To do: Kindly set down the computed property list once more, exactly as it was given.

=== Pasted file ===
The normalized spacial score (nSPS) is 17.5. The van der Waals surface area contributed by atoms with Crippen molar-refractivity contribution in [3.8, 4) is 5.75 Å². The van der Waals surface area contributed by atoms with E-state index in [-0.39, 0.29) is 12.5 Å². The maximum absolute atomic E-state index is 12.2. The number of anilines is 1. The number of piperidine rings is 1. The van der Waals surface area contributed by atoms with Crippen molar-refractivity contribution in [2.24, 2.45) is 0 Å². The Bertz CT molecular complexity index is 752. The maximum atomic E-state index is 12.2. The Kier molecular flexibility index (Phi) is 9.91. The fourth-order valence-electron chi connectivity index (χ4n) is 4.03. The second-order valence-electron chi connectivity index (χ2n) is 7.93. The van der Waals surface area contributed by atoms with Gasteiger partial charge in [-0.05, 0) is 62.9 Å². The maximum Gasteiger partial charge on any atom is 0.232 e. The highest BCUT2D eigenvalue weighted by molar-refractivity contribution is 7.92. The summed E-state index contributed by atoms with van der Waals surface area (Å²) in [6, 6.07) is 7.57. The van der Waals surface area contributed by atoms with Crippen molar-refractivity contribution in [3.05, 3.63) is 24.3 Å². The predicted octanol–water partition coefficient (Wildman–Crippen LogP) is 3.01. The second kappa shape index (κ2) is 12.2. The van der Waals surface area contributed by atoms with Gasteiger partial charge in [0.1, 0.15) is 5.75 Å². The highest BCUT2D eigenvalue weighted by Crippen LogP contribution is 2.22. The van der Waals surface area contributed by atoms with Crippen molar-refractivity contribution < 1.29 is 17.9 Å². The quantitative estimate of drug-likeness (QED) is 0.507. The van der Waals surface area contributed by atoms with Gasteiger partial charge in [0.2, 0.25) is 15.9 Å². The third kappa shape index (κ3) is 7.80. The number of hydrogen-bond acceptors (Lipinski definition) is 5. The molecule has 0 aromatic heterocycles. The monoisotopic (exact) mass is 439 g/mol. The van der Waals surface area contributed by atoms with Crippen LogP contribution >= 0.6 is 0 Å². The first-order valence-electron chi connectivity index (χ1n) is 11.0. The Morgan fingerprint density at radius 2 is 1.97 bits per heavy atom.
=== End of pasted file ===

The normalized spacial score (nSPS) is 17.5. The van der Waals surface area contributed by atoms with Crippen molar-refractivity contribution in [3.8, 4) is 5.75 Å². The van der Waals surface area contributed by atoms with E-state index in [-0.39, 0.29) is 12.5 Å². The maximum absolute atomic E-state index is 12.2. The number of anilines is 1. The number of piperidine rings is 1. The van der Waals surface area contributed by atoms with Crippen molar-refractivity contribution in [2.24, 2.45) is 0 Å². The Bertz CT molecular complexity index is 752. The maximum atomic E-state index is 12.2. The Kier molecular flexibility index (Phi) is 9.91. The fourth-order valence-electron chi connectivity index (χ4n) is 4.03. The second-order valence-electron chi connectivity index (χ2n) is 7.93. The van der Waals surface area contributed by atoms with Gasteiger partial charge in [-0.05, 0) is 62.9 Å². The maximum Gasteiger partial charge on any atom is 0.232 e. The highest BCUT2D eigenvalue weighted by molar-refractivity contribution is 7.92. The summed E-state index contributed by atoms with van der Waals surface area (Å²) in [6, 6.07) is 7.57. The van der Waals surface area contributed by atoms with Crippen molar-refractivity contribution in [3.05, 3.63) is 24.3 Å². The predicted octanol–water partition coefficient (Wildman–Crippen LogP) is 3.01. The second kappa shape index (κ2) is 12.2. The van der Waals surface area contributed by atoms with Gasteiger partial charge in [0.1, 0.15) is 5.75 Å². The highest BCUT2D eigenvalue weighted by Crippen LogP contribution is 2.22. The van der Waals surface area contributed by atoms with Crippen molar-refractivity contribution < 1.29 is 17.9 Å². The quantitative estimate of drug-likeness (QED) is 0.507. The van der Waals surface area contributed by atoms with Gasteiger partial charge in [0.2, 0.25) is 15.9 Å². The third kappa shape index (κ3) is 7.80. The number of hydrogen-bond acceptors (Lipinski definition) is 5. The molecule has 0 aromatic heterocycles. The monoisotopic (exact) mass is 439 g/mol. The van der Waals surface area contributed by atoms with Crippen LogP contribution >= 0.6 is 0 Å². The first-order valence-electron chi connectivity index (χ1n) is 11.0. The Morgan fingerprint density at radius 2 is 1.97 bits per heavy atom.